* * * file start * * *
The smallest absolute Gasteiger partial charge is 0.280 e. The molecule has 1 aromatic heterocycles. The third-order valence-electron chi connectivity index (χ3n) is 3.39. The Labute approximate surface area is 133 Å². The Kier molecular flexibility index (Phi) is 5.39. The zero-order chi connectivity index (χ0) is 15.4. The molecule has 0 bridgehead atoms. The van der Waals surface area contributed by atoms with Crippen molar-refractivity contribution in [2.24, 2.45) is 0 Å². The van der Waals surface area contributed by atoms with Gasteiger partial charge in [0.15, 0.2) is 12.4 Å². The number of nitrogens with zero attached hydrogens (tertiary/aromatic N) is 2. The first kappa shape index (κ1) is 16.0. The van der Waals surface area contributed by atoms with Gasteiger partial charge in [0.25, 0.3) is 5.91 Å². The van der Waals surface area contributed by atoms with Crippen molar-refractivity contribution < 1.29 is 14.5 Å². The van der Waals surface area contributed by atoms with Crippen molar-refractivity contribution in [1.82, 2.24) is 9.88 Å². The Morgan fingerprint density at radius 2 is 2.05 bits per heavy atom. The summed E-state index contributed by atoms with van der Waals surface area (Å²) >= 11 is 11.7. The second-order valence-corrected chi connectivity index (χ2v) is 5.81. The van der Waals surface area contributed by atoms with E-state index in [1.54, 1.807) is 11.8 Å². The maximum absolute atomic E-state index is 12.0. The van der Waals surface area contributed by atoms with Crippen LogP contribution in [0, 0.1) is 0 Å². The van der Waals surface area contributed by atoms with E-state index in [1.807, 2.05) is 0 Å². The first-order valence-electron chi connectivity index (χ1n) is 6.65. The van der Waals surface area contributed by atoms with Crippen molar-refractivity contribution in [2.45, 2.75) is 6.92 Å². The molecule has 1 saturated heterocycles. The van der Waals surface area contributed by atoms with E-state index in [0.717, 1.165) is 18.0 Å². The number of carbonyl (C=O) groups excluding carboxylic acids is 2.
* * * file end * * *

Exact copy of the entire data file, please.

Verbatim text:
The smallest absolute Gasteiger partial charge is 0.280 e. The molecule has 1 aromatic heterocycles. The third-order valence-electron chi connectivity index (χ3n) is 3.39. The Labute approximate surface area is 133 Å². The Kier molecular flexibility index (Phi) is 5.39. The zero-order chi connectivity index (χ0) is 15.4. The molecule has 0 bridgehead atoms. The van der Waals surface area contributed by atoms with Crippen molar-refractivity contribution in [2.24, 2.45) is 0 Å². The van der Waals surface area contributed by atoms with Gasteiger partial charge in [0.15, 0.2) is 12.4 Å². The number of nitrogens with zero attached hydrogens (tertiary/aromatic N) is 2. The first kappa shape index (κ1) is 16.0. The van der Waals surface area contributed by atoms with Gasteiger partial charge in [0.25, 0.3) is 5.91 Å². The van der Waals surface area contributed by atoms with Crippen molar-refractivity contribution < 1.29 is 14.5 Å². The van der Waals surface area contributed by atoms with Crippen molar-refractivity contribution in [1.82, 2.24) is 9.88 Å². The Morgan fingerprint density at radius 2 is 2.05 bits per heavy atom. The summed E-state index contributed by atoms with van der Waals surface area (Å²) >= 11 is 11.7. The second-order valence-corrected chi connectivity index (χ2v) is 5.81. The van der Waals surface area contributed by atoms with E-state index in [1.54, 1.807) is 11.8 Å². The maximum absolute atomic E-state index is 12.0. The van der Waals surface area contributed by atoms with Crippen LogP contribution in [0, 0.1) is 0 Å². The van der Waals surface area contributed by atoms with E-state index in [1.807, 2.05) is 0 Å². The first-order valence-electron chi connectivity index (χ1n) is 6.65. The van der Waals surface area contributed by atoms with Crippen molar-refractivity contribution in [2.45, 2.75) is 6.92 Å². The molecule has 1 saturated heterocycles. The van der Waals surface area contributed by atoms with E-state index in [0.717, 1.165) is 18.0 Å². The number of carbonyl (C=O) groups excluding carboxylic acids is 2.